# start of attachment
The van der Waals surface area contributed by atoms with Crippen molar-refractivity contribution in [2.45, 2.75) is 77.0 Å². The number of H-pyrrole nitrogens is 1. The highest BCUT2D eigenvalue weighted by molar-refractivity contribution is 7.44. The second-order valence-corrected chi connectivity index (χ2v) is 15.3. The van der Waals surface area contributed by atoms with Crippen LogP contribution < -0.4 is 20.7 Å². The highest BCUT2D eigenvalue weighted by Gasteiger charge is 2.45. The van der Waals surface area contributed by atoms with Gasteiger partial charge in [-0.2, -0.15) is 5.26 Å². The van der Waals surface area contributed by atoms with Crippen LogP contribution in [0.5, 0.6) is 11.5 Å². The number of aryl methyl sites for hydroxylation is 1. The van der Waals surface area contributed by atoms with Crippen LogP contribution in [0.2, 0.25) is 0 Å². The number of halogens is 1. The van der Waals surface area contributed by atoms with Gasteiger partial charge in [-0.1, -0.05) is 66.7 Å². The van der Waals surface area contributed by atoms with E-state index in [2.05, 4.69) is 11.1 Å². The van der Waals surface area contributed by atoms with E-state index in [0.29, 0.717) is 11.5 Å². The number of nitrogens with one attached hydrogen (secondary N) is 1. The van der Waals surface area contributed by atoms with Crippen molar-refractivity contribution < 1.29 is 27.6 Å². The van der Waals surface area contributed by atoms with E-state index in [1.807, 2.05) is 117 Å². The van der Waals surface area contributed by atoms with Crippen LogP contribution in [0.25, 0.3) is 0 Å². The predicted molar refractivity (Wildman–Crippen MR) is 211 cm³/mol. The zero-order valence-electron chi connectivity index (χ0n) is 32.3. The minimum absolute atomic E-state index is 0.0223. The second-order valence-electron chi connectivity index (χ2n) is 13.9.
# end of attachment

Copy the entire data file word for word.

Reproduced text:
The van der Waals surface area contributed by atoms with Crippen molar-refractivity contribution in [2.45, 2.75) is 77.0 Å². The number of H-pyrrole nitrogens is 1. The highest BCUT2D eigenvalue weighted by molar-refractivity contribution is 7.44. The second-order valence-corrected chi connectivity index (χ2v) is 15.3. The van der Waals surface area contributed by atoms with Crippen LogP contribution < -0.4 is 20.7 Å². The highest BCUT2D eigenvalue weighted by Gasteiger charge is 2.45. The van der Waals surface area contributed by atoms with Gasteiger partial charge in [-0.2, -0.15) is 5.26 Å². The van der Waals surface area contributed by atoms with Crippen LogP contribution in [0.5, 0.6) is 11.5 Å². The number of aryl methyl sites for hydroxylation is 1. The van der Waals surface area contributed by atoms with Crippen LogP contribution in [0.2, 0.25) is 0 Å². The number of halogens is 1. The van der Waals surface area contributed by atoms with Gasteiger partial charge in [-0.1, -0.05) is 66.7 Å². The van der Waals surface area contributed by atoms with E-state index in [2.05, 4.69) is 11.1 Å². The van der Waals surface area contributed by atoms with E-state index in [0.29, 0.717) is 11.5 Å². The number of nitrogens with one attached hydrogen (secondary N) is 1. The van der Waals surface area contributed by atoms with Crippen molar-refractivity contribution < 1.29 is 27.6 Å². The van der Waals surface area contributed by atoms with E-state index in [1.807, 2.05) is 117 Å². The van der Waals surface area contributed by atoms with Crippen LogP contribution in [0.25, 0.3) is 0 Å². The predicted molar refractivity (Wildman–Crippen MR) is 211 cm³/mol. The zero-order valence-electron chi connectivity index (χ0n) is 32.3. The minimum absolute atomic E-state index is 0.0223. The second-order valence-electron chi connectivity index (χ2n) is 13.9.